My parents have the same lounge suite they bought in 1975. (Chintzy, ordinary, with an antimacassar over the back of one chair to protect it from Dad's Brylcreem). We lived in a house with one bathroom with a shower with dribbly water pressure and a kitchen with Formica benchtops. It was a small, plain, brick house with a nice garden full of roses. By today's standards it looked like a state house.
I am telling you this, not as an interior decor sob story, but because the way we think about houses has gone ridiculously wonky. Among the chattering classes our expectations about housing are grotesquely inflated. Our houses have got bigger and bigger and more ostentatious until it is considered unremarkable to have a house where you need a ride-on vacuum cleaner.
This is not normal. Since when was it considered a reasonable aim for most middle class people to have a house as glamorous and sterile as a five-star hotel? I want to start a slow housing movement. Our manifesto would eschew designer toilets, statement light fittings and brushed aluminium German appliances. We would not dream of $500 cushions. Houses would just be ordinary and a place to live, rather than a temple to our self-actualisation or a reflection of our identity and worth as a person.
We would also ban the "staging" industry - the stylists who think it feasible for a family to live as though they were in a music video, in a white space with wafty gauzy curtains and 20 identical glass vases, each containing one gerbera. Instead, we would welcome clutter and books and toys and would not strive to make our houses look like they have been art-directed.
Oh, I can already hear you saying, "Steady on possum; if you don't like extravagant houses, just forget about 'em and leave it to the poseurs with polo necks and wacky glasses frames." But it's not that simple. This fetish for designer living has become pervasive and hard to opt out of.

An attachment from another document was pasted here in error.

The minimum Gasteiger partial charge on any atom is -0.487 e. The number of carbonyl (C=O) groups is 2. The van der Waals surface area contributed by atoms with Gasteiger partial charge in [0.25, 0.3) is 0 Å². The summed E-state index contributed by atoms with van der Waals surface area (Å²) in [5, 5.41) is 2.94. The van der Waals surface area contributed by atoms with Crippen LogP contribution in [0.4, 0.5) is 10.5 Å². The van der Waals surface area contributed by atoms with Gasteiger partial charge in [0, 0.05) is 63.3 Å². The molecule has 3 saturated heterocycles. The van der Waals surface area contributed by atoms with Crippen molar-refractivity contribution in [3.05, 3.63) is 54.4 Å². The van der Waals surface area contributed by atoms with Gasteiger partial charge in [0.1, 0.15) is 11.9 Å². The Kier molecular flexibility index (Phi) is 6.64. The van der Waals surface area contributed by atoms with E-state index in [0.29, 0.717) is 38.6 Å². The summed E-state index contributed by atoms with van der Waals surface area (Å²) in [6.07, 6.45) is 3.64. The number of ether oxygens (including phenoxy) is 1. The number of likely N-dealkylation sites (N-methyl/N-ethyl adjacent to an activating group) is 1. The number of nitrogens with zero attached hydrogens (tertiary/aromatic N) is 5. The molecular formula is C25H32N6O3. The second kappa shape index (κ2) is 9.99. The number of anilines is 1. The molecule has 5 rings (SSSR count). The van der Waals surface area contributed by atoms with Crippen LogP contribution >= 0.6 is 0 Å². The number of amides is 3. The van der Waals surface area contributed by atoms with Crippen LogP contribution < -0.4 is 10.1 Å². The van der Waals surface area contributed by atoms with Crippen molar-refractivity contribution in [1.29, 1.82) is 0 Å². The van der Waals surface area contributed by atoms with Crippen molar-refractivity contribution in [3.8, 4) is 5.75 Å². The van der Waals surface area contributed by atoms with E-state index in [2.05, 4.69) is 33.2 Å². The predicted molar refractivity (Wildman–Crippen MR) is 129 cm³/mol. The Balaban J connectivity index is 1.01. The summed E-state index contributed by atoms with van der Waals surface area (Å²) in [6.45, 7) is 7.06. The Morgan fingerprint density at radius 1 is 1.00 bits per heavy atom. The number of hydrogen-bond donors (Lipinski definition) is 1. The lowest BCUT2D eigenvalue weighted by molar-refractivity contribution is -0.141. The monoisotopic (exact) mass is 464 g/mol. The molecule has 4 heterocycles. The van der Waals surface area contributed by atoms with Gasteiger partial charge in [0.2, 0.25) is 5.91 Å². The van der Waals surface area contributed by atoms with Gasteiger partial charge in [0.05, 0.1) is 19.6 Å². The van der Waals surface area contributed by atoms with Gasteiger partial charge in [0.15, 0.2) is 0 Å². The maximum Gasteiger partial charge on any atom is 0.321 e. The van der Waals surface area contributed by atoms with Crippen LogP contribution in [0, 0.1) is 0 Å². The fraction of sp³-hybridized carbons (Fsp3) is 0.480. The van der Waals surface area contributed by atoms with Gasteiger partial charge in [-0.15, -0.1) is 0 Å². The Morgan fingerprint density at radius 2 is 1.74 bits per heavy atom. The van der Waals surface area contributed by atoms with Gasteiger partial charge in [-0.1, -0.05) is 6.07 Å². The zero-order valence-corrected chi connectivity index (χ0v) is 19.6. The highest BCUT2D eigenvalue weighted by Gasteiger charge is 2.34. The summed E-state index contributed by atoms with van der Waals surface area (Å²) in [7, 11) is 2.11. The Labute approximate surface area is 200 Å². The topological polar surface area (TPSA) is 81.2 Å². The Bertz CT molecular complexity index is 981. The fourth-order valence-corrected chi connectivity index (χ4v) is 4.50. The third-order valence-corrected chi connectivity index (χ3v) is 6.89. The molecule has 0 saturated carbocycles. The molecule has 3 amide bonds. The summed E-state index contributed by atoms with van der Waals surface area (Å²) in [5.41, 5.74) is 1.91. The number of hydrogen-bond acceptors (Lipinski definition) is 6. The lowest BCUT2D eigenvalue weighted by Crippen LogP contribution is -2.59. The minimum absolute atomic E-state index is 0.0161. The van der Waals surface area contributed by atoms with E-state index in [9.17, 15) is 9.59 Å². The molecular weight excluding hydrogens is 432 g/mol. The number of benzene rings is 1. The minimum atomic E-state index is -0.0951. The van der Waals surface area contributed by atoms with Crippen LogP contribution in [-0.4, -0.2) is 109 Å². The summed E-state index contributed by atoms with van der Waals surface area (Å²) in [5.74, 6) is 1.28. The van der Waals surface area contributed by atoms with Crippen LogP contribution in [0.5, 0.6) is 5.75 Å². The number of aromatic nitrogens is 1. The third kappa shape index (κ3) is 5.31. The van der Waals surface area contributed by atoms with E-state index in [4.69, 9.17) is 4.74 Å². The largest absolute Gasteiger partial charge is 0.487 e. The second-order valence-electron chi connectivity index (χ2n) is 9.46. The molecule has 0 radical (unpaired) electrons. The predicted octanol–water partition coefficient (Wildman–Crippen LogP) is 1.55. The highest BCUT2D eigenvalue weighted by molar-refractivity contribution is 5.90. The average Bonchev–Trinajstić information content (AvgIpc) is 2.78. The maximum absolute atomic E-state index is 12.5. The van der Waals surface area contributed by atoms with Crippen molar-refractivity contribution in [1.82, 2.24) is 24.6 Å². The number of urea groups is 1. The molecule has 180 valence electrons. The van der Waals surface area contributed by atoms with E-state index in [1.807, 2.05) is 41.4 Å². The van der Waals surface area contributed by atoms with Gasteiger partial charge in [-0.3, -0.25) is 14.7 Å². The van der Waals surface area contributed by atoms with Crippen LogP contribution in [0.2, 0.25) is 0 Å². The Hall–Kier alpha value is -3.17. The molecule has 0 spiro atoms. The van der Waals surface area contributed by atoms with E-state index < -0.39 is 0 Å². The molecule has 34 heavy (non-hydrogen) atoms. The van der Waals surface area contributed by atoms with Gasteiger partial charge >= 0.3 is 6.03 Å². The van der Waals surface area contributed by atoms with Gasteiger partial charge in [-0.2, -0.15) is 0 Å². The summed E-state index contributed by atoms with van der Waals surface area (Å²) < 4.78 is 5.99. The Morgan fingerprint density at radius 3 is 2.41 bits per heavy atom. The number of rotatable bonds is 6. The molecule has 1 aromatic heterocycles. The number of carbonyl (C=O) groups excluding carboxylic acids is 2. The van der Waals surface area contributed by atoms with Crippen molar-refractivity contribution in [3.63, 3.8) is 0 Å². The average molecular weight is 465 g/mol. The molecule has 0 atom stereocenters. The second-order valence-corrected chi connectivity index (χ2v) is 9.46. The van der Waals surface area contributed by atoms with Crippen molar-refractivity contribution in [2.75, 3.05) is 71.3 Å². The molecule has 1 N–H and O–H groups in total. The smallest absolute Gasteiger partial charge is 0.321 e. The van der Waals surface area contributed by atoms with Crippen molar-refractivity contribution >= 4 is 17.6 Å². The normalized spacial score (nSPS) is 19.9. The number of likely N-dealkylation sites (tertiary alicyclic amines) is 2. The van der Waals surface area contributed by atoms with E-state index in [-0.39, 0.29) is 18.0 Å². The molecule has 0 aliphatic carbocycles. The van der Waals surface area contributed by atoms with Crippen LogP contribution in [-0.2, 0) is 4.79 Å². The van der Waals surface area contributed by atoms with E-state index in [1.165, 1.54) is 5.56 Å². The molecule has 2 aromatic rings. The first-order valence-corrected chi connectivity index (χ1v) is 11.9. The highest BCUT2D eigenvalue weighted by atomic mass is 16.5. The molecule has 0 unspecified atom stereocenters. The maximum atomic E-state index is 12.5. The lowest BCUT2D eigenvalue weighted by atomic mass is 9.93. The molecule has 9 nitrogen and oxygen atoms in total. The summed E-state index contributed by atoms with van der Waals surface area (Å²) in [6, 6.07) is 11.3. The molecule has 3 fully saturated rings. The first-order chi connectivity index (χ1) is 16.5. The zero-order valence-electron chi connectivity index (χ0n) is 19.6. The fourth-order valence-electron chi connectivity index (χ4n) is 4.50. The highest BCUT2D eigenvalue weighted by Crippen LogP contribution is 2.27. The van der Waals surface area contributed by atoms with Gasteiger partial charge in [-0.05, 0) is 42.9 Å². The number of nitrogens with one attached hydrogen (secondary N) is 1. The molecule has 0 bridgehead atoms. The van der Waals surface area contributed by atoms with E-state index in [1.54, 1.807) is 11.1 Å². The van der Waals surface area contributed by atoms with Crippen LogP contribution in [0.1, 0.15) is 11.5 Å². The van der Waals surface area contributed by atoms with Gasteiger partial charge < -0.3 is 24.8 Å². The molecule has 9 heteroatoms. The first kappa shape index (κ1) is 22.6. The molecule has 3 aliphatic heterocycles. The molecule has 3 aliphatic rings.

The obligatory proviso here: I am talking about the aspirational middle class. I realise many people struggle to find somewhere to live without worrying about slate splashbacks in the kitchen. But I imagine besieged workers feel even more disenfranchised when they see real estate "house porn" giving them the impression everyone else has Eames chairs.
In the fashion world there's been a campaign for glossy magazines to have to declare when they have photoshopped pictures of young girls. We need something similar for house porn, which cons people with totally non-viable ideas about their dwellings.
Do many people feel secretly dissatisfied and inadequate because their house looks nothing like the glossy brochures? Who really has a grand piano? (I suspect the same grand piano is trotted around from house to house by stagers).
But I think house porn is alienating and destructive on a more profound level. Most people don't go to church these days, but it seems to be accepted that you are a more virtuous person if you live in a brutally decluttered house with a mountain of silk scatter cushions.
This gives most people the unhelpful notion they are deprived and failing because their houses are full of ordinary items they acquired higgledy-piggledy because they needed something, a table say, to put things on rather than as a statement of zen-like personal clarity.
I also wonder whether these huge houses - house narcissism - is getting in the way of making healthy bonds with each other and forming communities. Rattling around in your austere, shiny kitchen admiring your splashback is not conducive to connecting to others and nurturing empathy. Mainly because you are being sucked in. It's a con. Most people are not living wafty, idyllic lives in their designer dream homes with ecru paint and ensuites. Like all of us, they are just struggling to function and get by, day to day, with the messy, tricky business of living. Don't forget it.By Deborah Hill Cone Email Deborah